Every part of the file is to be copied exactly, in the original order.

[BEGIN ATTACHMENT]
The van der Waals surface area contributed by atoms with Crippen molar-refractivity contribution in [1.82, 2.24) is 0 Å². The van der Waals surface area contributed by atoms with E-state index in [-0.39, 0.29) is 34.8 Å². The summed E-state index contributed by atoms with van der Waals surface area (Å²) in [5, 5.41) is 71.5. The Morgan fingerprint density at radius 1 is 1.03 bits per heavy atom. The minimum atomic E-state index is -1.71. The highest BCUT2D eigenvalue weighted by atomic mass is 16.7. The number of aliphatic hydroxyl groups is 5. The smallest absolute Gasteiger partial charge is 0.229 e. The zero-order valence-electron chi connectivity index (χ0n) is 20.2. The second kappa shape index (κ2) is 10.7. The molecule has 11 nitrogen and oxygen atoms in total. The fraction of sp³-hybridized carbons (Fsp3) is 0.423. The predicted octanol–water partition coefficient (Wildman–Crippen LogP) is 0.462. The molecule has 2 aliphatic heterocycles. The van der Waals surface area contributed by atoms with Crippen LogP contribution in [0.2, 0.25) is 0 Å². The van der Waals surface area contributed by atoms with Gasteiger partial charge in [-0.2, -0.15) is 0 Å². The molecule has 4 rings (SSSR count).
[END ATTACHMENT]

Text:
The van der Waals surface area contributed by atoms with Crippen molar-refractivity contribution in [1.82, 2.24) is 0 Å². The van der Waals surface area contributed by atoms with E-state index in [-0.39, 0.29) is 34.8 Å². The summed E-state index contributed by atoms with van der Waals surface area (Å²) in [5, 5.41) is 71.5. The Morgan fingerprint density at radius 1 is 1.03 bits per heavy atom. The minimum atomic E-state index is -1.71. The highest BCUT2D eigenvalue weighted by atomic mass is 16.7. The number of aliphatic hydroxyl groups is 5. The smallest absolute Gasteiger partial charge is 0.229 e. The zero-order valence-electron chi connectivity index (χ0n) is 20.2. The second kappa shape index (κ2) is 10.7. The molecule has 11 nitrogen and oxygen atoms in total. The fraction of sp³-hybridized carbons (Fsp3) is 0.423. The predicted octanol–water partition coefficient (Wildman–Crippen LogP) is 0.462. The molecule has 2 aliphatic heterocycles. The van der Waals surface area contributed by atoms with Crippen LogP contribution in [0.2, 0.25) is 0 Å². The van der Waals surface area contributed by atoms with Gasteiger partial charge in [-0.2, -0.15) is 0 Å². The molecule has 4 rings (SSSR count).